What would happen if a state (RI, purely for the sake of argument) were to secede from the US?
September 23, 2008 11:39 AM   Subscribe

What would happen if a state (RI, purely for the sake of argument) were to secede from the US? Brainstorming for an alternate-future-history book and more after the jump.

What would happen if a state (I'll use Rhode Island for the sake of argument) actually were to secede? A thousand questions stem from this one - please forgive me in advance if it's been answered elsewhere. Also, please forgive me if someone else out there might have a better idea - just steer me to the resources / people with thanks in advance.

The 'crazy idea' for a book would use an 'alternate-future-history' perspective - set in the world of today, tomorrow, next year, etc. Something (I'm not sure what) would happen in Rhode Island (or Texas or any other state for the sake of argument), and literally overnight the state government would lose control. Maybe it's a complete state government shutdown over a lack of money - whatever the case, it's as if people's eyes were suddenly opened, hastily remember the Declaration of Independence, rise up by the tens of thousands and take control of their own state.

Going forward from there - I could see a protracted legal battle, but in the meantime a number of other matters become increasingly crucial. Getting recognized as sovereign by other countries, having dealings with the U.S. whilst breaking free from their bounds (business transactions, etc. - the world we live in today is far more connected than any in previous civilization), creating a stable form of currency / money, creating a form of government that balances state / individual power, allows for productive members of society to be.... well, productive members of society :) And so on and so forth. Conceivably speaking, I could see the end of this fictional (but highly plausible) book to see our new nation-state being recognized as a sovereign nation all its own, beginning to assist other states in their own quests.

I've read enough legal talk about secession and the various legal arguments as to why if they could get in power they could potentially win... But then what? Presuming the US military doesn't get too enthralled with a second civil war or an invasion force of it's own people, how does a seceded state in this day and age co-exist peacefully with the union it once belonged to? Brainstorm with me!
posted by chrisinseoul to Society & Culture (33 answers total)
 
Ecotopia talks about how Oregon/Washington/B.C. secede from Canada & the U.S. Maybe that's a start?

Alternatively, look up various places that have seceded and see how that's gone for them? East Timor, Eritrea, etc.?
posted by Lemurrhea at 12:00 PM on September 23, 2008


Not possible. Secession isnt this high-brow philosophical and legal concept. It doesnt happen peacefully. Historically its a military action. The more powerful the country the harder it is. RI or any state pulling this off is silly. Half the states in the 19th century US couldnt pull this off with all their pooled resources.
posted by damn dirty ape at 12:33 PM on September 23, 2008


Rent "The Second Civil War."
posted by WCityMike at 12:38 PM on September 23, 2008


You might try looking into some of the history of the Shadowrun RPG universe. In that perspective of the future, the South secedes, most of the western U.S. gets taken over by the Native American Nations, and the rest of the U.S. joins up with Canada. None of this happens peacefully, but the end result is the nations co-existing in an uneasy peace (mostly because there are bigger problems to deal with, I think). The Shadowrun universe throws the possibility of magic into the mix and runs with some of William Gibson's megacorporation ideas, so you'll need to take it with a grain of salt, but I've always felt that the premise was pretty interesting.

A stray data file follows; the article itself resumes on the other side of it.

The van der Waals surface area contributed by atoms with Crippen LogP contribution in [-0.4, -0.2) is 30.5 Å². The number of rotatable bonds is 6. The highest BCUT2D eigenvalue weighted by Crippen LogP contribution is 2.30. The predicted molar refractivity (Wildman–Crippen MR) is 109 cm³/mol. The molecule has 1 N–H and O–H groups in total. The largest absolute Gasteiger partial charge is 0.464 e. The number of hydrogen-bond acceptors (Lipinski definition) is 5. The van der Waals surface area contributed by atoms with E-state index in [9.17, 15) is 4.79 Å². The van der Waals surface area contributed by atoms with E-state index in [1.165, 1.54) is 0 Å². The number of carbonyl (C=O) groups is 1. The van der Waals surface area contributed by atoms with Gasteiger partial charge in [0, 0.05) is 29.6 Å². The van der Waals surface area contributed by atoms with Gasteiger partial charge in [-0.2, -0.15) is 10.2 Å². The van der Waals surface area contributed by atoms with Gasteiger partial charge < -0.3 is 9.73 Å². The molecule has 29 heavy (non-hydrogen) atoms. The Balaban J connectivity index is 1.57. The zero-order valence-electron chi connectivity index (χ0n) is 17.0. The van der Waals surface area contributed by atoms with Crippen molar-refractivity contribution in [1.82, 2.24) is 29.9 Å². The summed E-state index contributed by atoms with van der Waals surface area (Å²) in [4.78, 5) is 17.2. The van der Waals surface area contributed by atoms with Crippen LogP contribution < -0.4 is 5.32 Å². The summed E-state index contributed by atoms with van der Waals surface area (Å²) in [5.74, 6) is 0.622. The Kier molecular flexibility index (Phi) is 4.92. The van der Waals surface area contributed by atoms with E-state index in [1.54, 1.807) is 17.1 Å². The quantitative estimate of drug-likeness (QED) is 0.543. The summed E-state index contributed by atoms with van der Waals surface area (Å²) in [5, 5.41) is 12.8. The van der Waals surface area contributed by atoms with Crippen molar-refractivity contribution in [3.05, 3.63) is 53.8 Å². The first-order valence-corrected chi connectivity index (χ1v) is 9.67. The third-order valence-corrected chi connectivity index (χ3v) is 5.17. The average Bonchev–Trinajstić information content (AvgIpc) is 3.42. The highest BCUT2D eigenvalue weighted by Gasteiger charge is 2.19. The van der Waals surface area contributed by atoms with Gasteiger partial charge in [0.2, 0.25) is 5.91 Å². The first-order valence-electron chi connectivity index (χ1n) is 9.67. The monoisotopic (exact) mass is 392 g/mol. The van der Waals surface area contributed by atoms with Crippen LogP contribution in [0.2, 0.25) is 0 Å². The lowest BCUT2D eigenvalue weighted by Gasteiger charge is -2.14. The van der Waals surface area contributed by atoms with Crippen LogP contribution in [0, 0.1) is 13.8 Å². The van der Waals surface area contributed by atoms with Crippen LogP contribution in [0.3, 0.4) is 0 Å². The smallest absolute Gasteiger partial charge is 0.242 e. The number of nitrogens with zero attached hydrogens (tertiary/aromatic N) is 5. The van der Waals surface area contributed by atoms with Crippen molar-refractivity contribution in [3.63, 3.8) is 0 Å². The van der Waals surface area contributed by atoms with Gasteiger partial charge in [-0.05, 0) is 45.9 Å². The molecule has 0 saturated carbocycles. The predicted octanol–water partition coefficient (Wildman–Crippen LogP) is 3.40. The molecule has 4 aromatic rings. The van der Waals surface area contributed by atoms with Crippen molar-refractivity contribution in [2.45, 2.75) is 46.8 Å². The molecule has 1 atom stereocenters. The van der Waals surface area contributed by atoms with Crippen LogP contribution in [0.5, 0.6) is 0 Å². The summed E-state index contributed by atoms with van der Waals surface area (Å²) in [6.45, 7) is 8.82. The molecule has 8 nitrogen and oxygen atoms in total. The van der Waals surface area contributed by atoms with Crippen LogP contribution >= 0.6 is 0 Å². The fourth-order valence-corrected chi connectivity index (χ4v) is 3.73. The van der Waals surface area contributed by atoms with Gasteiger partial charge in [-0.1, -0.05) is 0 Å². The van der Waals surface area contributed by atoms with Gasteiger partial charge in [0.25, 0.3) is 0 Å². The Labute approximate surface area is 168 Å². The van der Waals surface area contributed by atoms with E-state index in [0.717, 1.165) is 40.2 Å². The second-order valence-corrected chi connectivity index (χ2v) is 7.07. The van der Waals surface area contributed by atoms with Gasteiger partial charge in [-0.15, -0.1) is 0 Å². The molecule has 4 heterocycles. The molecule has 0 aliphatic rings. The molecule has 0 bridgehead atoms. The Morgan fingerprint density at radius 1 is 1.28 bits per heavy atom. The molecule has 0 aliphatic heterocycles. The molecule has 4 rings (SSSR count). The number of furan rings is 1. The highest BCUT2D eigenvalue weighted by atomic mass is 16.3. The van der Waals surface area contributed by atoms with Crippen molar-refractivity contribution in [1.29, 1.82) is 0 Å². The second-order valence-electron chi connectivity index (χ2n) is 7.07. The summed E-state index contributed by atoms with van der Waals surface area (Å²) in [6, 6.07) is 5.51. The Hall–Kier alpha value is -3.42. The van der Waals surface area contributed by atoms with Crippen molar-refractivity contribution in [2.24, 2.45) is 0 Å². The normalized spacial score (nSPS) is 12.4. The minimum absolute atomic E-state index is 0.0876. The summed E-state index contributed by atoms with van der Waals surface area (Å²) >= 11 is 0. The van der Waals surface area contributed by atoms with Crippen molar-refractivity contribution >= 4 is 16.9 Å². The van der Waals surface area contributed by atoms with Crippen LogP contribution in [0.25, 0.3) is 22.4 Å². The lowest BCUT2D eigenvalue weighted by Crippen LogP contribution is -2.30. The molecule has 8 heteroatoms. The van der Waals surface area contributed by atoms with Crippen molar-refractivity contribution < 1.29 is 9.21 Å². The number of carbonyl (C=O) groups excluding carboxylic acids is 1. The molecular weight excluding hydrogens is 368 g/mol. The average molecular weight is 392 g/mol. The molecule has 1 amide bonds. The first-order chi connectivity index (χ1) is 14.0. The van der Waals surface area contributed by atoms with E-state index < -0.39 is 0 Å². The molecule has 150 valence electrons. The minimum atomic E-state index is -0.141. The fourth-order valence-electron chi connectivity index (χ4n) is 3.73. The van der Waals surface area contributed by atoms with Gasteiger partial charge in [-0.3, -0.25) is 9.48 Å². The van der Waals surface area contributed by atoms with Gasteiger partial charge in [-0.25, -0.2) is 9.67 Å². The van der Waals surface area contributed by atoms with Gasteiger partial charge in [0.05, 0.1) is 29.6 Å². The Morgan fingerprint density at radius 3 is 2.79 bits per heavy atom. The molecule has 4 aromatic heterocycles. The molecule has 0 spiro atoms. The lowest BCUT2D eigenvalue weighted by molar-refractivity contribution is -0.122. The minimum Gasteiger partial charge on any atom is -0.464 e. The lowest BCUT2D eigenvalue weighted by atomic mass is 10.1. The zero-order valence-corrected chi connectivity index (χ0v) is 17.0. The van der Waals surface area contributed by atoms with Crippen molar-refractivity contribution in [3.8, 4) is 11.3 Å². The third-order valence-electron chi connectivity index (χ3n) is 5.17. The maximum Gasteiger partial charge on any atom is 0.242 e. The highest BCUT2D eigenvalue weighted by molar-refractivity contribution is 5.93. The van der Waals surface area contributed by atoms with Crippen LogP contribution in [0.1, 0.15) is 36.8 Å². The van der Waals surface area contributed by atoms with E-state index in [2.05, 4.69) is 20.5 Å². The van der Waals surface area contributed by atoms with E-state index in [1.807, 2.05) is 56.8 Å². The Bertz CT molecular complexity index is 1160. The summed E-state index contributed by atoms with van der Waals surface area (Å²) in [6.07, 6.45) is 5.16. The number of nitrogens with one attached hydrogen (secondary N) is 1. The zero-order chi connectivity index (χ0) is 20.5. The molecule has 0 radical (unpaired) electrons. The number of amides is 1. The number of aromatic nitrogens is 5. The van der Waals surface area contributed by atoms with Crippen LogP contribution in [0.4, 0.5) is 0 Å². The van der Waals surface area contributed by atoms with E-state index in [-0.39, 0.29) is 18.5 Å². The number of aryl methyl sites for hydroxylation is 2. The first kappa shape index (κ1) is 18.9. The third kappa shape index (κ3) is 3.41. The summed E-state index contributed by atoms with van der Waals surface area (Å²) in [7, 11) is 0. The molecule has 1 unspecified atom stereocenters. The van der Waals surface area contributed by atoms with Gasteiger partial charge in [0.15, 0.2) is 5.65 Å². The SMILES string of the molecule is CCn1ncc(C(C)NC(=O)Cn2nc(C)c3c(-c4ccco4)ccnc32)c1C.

posted by ashirys at 12:44 PM on September 23, 2008


Canada has codified their Quebec secession scenario in the Clarity Act. I'm not sure how much would apply to the USA's situation.
Assuming the US doesn't just invade and take the state back, I would imagine that all federal assets (federally owned real estate, infrastructure, air & sea ports, prisons, military bases, etc) would need to be fairly paid for, and military and trade relationships set up.
posted by rocket88 at 12:46 PM on September 23, 2008


In terms of brainstorming and researching similar fictional treatments of this sort of subject, you might really enjoy José Saramago's novel The Stone Raft, a kind of fable in which the Iberian peninsula (Spain and Portugal) literally breaks off from the rest of Europe and begins drifting out into the Atlantic Ocean. It's a fantastic book.

Additionally, you might take a look at the Quebec sovereignty movement, which very nearly attained sovereignty for Quebec in 1995, with the referendum results just 50.58% opposing and 49.42% in favour of secession. I'm not sure what kind of contingency plans were in place in the event of a "Yes" victory, but many people at the time would have been examining this type of event very closely.
posted by oulipian at 12:52 PM on September 23, 2008


You could also take a look at the current arrangements in the UK -- for example, the Scottish government and the Scottish sovereignty movement -- for ideas.
posted by Cool Papa Bell at 12:56 PM on September 23, 2008


I came here to tell you to google the Quebec separation issues as well. Not all of Quebec's issues are applicable for your example (language notably, also heritage, etc) but the economic angles might be.
posted by cgg at 12:57 PM on September 23, 2008


You definitely want to look at what the money is coming in to the state from the feds and how much is going out, and figure out what would happen if both those pipelines shut.